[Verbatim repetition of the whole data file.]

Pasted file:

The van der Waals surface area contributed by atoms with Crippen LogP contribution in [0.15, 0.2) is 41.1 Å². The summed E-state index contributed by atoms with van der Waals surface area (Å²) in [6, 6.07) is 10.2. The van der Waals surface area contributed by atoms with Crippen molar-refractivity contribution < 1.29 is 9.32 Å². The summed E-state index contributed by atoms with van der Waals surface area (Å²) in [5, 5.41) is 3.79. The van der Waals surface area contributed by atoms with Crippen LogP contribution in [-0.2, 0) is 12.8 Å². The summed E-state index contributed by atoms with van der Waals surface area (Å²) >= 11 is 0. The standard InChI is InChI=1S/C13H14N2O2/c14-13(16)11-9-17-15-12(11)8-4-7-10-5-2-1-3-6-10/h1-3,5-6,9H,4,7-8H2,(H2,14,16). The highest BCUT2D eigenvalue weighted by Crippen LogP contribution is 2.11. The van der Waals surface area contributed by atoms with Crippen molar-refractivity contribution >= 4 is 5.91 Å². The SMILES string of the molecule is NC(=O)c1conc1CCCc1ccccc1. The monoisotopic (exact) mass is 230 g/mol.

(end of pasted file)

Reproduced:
The van der Waals surface area contributed by atoms with Crippen LogP contribution in [0.15, 0.2) is 41.1 Å². The summed E-state index contributed by atoms with van der Waals surface area (Å²) in [6, 6.07) is 10.2. The van der Waals surface area contributed by atoms with Crippen molar-refractivity contribution < 1.29 is 9.32 Å². The summed E-state index contributed by atoms with van der Waals surface area (Å²) in [5, 5.41) is 3.79. The van der Waals surface area contributed by atoms with Crippen LogP contribution in [-0.2, 0) is 12.8 Å². The summed E-state index contributed by atoms with van der Waals surface area (Å²) >= 11 is 0. The standard InChI is InChI=1S/C13H14N2O2/c14-13(16)11-9-17-15-12(11)8-4-7-10-5-2-1-3-6-10/h1-3,5-6,9H,4,7-8H2,(H2,14,16). The highest BCUT2D eigenvalue weighted by Crippen LogP contribution is 2.11. The van der Waals surface area contributed by atoms with Crippen molar-refractivity contribution >= 4 is 5.91 Å². The SMILES string of the molecule is NC(=O)c1conc1CCCc1ccccc1. The monoisotopic (exact) mass is 230 g/mol.